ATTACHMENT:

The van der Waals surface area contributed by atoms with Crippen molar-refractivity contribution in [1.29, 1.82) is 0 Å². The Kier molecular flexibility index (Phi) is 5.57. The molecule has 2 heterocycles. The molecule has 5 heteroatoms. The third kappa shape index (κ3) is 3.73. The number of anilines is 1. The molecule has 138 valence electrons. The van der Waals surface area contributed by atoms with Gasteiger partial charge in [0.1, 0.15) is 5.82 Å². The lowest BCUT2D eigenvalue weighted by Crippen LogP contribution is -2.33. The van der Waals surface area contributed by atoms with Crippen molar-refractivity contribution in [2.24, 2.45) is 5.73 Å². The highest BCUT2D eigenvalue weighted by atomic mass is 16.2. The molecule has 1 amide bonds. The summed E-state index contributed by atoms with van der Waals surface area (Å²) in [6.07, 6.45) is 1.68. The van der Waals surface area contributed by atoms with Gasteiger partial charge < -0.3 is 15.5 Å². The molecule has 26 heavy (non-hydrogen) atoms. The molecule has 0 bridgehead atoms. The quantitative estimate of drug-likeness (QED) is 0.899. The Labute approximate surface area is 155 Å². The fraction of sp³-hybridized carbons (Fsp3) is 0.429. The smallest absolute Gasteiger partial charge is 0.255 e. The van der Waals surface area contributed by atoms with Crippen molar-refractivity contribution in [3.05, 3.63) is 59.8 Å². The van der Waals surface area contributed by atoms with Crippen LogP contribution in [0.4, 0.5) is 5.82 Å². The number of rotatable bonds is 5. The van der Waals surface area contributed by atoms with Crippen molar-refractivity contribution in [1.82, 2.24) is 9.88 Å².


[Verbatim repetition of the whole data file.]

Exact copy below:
The van der Waals surface area contributed by atoms with Crippen molar-refractivity contribution in [1.29, 1.82) is 0 Å². The Kier molecular flexibility index (Phi) is 5.57. The molecule has 2 heterocycles. The molecule has 5 heteroatoms. The third kappa shape index (κ3) is 3.73. The number of anilines is 1. The molecule has 138 valence electrons. The van der Waals surface area contributed by atoms with Gasteiger partial charge in [0.1, 0.15) is 5.82 Å². The lowest BCUT2D eigenvalue weighted by Crippen LogP contribution is -2.33. The van der Waals surface area contributed by atoms with Crippen molar-refractivity contribution in [2.24, 2.45) is 5.73 Å². The highest BCUT2D eigenvalue weighted by atomic mass is 16.2. The molecule has 1 amide bonds. The summed E-state index contributed by atoms with van der Waals surface area (Å²) in [6.07, 6.45) is 1.68. The van der Waals surface area contributed by atoms with Gasteiger partial charge < -0.3 is 15.5 Å². The molecule has 26 heavy (non-hydrogen) atoms. The molecule has 0 bridgehead atoms. The quantitative estimate of drug-likeness (QED) is 0.899. The Labute approximate surface area is 155 Å². The fraction of sp³-hybridized carbons (Fsp3) is 0.429. The smallest absolute Gasteiger partial charge is 0.255 e. The van der Waals surface area contributed by atoms with Crippen molar-refractivity contribution in [3.05, 3.63) is 59.8 Å². The van der Waals surface area contributed by atoms with Crippen LogP contribution in [0.4, 0.5) is 5.82 Å². The number of rotatable bonds is 5. The van der Waals surface area contributed by atoms with Crippen molar-refractivity contribution in [1.82, 2.24) is 9.88 Å².